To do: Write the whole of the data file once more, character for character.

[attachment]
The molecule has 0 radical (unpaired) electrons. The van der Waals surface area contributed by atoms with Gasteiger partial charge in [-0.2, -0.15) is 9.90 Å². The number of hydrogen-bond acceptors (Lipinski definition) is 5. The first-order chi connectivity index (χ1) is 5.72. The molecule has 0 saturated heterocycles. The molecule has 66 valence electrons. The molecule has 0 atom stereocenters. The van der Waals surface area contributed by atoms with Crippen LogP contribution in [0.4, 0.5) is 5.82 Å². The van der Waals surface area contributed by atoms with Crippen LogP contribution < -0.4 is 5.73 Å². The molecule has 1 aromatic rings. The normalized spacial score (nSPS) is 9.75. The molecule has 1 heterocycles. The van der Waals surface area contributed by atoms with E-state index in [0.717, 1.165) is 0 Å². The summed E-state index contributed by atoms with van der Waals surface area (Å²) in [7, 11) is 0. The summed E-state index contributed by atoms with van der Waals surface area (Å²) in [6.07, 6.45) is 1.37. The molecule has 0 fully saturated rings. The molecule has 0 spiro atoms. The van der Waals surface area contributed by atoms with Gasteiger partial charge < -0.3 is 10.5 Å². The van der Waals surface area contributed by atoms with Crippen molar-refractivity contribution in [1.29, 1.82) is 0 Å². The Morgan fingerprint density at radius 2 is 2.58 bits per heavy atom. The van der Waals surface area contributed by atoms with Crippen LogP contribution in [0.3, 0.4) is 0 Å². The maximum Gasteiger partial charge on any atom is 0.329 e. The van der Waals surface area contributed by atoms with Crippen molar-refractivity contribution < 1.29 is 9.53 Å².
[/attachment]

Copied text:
The molecule has 0 radical (unpaired) electrons. The van der Waals surface area contributed by atoms with Gasteiger partial charge in [-0.2, -0.15) is 9.90 Å². The number of hydrogen-bond acceptors (Lipinski definition) is 5. The first-order chi connectivity index (χ1) is 5.72. The molecule has 0 saturated heterocycles. The molecule has 66 valence electrons. The molecule has 0 atom stereocenters. The van der Waals surface area contributed by atoms with Crippen LogP contribution in [0.4, 0.5) is 5.82 Å². The van der Waals surface area contributed by atoms with Crippen LogP contribution < -0.4 is 5.73 Å². The molecule has 1 aromatic rings. The normalized spacial score (nSPS) is 9.75. The molecule has 1 heterocycles. The van der Waals surface area contributed by atoms with E-state index in [0.717, 1.165) is 0 Å². The summed E-state index contributed by atoms with van der Waals surface area (Å²) in [7, 11) is 0. The summed E-state index contributed by atoms with van der Waals surface area (Å²) in [6.07, 6.45) is 1.37. The molecule has 0 fully saturated rings. The molecule has 0 spiro atoms. The van der Waals surface area contributed by atoms with Gasteiger partial charge < -0.3 is 10.5 Å². The van der Waals surface area contributed by atoms with Crippen molar-refractivity contribution in [1.29, 1.82) is 0 Å². The Morgan fingerprint density at radius 2 is 2.58 bits per heavy atom. The van der Waals surface area contributed by atoms with Crippen LogP contribution in [0.3, 0.4) is 0 Å². The maximum Gasteiger partial charge on any atom is 0.329 e. The van der Waals surface area contributed by atoms with Crippen molar-refractivity contribution < 1.29 is 9.53 Å².